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Title: Investigation into the role of HMGb1 in relation to myofibroblasts and cancer cells exposed to various conditions
Author: Sharma, Sikander
ISNI:       0000 0004 5369 7438
Awarding Body: Liverpool John Moores University
Current Institution: Liverpool John Moores University
Date of Award: 2015
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A dynamic stroma that changes with alterations occurring in the epithelium is fundamental for the maintenance of epithelial tissue. Glucose starvation, anoxia and acidosis are characteristic features of the central core of most solid tumours. Myofibroblasts are stromal cells present in many such solid tumours including those of the colon, and they are known to be involved in all stages of tumour progression. HMGb1 is a nuclear protein that plays an important role in nucleosome stabilisation and gene transcription. Whilst HMGb1 is a nuclear protein, it has been reported to takes part in the immune system when passively released by necrotic cells or actively secreted by inflammatory cells such as dendritic cells in the extracellular milieu. The data presented in this thesis suggests that the microenvironmental condition of glucose starvation is responsible for the active release of HMGb1 from different types of cancer cell lines (HT29, MCF-7 and A549) under normoxic conditions. Recombinant HMGb1 (10ng/ml) was shown to trigger proliferation in myofibroblasts cells via activation of PI3K and MEK1/2. Conditioned medium collected from glucose deprived HT29 cells was shown to stimulate migration and invasion of colonic myofibroblasts, and these processes were significantly inhibited by immunoneutralising antibodies to HMGb1, RAGE and TLR-4, along with specific inhibitors of PI3K and MEK1/2. In addition, MMP-2 and MMP-9 two major degraders of basement membrane were investigated for their involvement in CCD18 myofibroblasts migration and invasion in matrigel membrane invasion assay setup. The data suggested that these proteases are not upregulated in this set up and thought not to play any major role in the migration and invasion of myofibroblast cells. There remains a possibility for other proteases being released from myofibroblasts and subsequent digestion of matrigel matrix in this set up. Together these data suggest that HMGb1 released from the cancer cells under glucose starvation is involved in stimulating the CCD18 myofibroblasts migration and invasion and that this was through activation of RAGE and TLR-4, resulting in activation of the MAPK and PI3K signalling pathways. Thus, this study suggests that HMGb1 may be released by cancer cells in areas of low glucose in solid tumours with the resulting activation of myofibroblasts. Therefore, HMGb1 may be considered as potential therapeutic target to inhibit solid tumour growth.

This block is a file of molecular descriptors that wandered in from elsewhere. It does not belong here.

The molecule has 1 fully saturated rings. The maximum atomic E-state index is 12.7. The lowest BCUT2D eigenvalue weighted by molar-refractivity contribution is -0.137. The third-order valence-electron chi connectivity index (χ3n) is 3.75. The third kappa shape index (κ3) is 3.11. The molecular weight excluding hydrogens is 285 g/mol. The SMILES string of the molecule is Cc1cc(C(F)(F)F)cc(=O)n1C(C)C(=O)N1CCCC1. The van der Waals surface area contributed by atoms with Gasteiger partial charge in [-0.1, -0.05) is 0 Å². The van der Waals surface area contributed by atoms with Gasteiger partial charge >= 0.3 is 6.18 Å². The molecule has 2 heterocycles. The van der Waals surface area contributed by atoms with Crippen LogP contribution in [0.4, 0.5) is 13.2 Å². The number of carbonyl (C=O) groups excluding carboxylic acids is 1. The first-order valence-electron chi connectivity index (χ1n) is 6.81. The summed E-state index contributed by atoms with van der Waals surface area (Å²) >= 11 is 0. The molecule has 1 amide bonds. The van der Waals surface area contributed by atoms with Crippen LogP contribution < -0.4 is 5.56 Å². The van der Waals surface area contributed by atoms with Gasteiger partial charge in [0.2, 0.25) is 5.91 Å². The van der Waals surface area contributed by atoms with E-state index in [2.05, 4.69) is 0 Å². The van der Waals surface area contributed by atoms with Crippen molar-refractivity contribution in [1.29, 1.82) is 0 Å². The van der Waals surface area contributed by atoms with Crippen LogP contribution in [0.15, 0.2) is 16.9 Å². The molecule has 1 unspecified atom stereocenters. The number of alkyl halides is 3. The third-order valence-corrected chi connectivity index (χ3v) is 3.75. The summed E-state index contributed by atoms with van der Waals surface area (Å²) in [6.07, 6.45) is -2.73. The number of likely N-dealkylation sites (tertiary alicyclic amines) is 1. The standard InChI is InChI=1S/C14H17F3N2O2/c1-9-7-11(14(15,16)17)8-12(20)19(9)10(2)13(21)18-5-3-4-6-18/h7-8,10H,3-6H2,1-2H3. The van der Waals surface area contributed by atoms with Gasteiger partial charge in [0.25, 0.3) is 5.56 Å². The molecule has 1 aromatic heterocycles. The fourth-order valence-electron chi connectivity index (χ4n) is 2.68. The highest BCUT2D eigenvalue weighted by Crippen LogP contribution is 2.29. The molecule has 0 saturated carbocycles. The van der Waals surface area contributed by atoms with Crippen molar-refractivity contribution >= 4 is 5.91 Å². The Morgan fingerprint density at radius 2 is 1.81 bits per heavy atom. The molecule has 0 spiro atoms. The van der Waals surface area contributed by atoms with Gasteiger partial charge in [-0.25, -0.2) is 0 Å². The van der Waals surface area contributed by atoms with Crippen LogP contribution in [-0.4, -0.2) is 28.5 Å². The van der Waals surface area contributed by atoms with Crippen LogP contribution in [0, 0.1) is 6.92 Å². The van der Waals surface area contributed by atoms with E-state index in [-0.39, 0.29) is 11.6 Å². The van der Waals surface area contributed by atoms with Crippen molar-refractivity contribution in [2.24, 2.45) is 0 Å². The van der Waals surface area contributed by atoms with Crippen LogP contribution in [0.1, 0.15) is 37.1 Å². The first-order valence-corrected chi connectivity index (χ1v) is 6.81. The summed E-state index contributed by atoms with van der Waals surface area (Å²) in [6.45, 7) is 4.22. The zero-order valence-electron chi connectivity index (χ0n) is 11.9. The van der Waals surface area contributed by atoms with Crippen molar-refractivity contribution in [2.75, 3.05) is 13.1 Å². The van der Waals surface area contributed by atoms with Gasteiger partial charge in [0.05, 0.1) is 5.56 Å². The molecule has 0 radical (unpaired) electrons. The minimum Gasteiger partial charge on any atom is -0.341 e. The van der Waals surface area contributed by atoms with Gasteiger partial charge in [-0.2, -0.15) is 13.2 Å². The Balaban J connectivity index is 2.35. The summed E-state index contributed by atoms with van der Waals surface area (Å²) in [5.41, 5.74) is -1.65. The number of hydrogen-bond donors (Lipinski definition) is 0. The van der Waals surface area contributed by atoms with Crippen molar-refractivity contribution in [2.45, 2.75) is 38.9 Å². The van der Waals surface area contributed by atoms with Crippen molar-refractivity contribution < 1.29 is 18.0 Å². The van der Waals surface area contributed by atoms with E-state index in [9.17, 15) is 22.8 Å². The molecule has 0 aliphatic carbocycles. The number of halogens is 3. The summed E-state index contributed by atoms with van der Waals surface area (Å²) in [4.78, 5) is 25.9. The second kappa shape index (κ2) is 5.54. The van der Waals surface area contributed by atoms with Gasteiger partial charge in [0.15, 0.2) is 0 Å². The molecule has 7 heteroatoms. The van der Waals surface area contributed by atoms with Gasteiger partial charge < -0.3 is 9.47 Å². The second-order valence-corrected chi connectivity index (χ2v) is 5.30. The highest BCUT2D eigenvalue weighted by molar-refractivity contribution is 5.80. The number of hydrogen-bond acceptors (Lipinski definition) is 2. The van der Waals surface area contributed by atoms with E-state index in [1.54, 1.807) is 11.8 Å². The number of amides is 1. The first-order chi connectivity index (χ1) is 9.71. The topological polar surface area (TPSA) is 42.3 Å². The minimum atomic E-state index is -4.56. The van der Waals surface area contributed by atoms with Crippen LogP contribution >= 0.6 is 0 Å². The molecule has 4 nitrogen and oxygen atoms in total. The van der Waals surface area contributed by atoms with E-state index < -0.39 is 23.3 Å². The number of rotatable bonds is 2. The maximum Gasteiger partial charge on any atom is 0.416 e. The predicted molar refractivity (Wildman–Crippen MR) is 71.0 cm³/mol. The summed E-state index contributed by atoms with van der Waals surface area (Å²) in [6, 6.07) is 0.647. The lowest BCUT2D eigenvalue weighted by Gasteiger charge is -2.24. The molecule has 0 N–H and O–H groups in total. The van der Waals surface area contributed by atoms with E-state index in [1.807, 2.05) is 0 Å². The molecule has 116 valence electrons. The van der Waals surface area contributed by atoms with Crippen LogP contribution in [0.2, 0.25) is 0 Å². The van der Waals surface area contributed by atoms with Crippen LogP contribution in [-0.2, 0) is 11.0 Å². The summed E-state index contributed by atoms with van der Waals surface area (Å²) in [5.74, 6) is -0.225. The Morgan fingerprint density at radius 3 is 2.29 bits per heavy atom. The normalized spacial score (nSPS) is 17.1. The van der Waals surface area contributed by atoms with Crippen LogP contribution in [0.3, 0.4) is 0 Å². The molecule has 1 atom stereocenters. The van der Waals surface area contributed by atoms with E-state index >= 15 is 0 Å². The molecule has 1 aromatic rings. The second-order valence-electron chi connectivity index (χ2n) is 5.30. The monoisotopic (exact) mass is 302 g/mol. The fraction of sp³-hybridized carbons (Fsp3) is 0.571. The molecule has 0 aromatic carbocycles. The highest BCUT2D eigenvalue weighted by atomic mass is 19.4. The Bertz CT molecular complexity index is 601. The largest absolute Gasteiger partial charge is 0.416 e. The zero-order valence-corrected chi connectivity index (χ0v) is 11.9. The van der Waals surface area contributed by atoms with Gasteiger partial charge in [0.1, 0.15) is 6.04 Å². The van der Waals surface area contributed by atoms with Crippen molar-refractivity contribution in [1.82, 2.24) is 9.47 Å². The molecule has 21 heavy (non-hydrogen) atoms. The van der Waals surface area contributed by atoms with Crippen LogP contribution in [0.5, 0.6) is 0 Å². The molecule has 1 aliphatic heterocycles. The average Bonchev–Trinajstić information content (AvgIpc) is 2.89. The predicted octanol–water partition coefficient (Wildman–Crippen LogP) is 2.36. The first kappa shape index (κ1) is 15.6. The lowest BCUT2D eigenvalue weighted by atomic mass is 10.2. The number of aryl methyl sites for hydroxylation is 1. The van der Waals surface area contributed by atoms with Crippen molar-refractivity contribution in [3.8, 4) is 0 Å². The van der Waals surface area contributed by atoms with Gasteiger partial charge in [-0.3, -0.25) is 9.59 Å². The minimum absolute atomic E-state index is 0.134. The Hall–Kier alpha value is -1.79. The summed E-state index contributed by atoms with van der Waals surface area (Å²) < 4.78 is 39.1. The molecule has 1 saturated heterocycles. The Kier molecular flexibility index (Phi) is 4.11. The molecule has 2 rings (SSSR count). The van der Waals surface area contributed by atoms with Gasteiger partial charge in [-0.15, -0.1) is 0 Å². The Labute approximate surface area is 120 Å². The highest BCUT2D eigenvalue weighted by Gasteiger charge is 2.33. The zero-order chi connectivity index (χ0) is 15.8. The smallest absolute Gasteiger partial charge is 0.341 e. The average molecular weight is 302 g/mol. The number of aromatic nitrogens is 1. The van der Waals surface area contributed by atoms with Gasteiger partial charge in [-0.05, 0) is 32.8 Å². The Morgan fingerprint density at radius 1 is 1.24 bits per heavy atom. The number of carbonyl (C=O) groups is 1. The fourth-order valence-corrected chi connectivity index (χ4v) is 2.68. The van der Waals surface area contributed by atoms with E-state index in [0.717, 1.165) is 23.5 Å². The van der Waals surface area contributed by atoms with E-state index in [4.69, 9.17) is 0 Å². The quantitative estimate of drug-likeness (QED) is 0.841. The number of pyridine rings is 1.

Supervisor: Evans, Andrew ; Hemers, Elaine ; Hobbs, Glyn Sponsor: Not available
Qualification Name: Thesis (Ph.D.) Qualification Level: Doctoral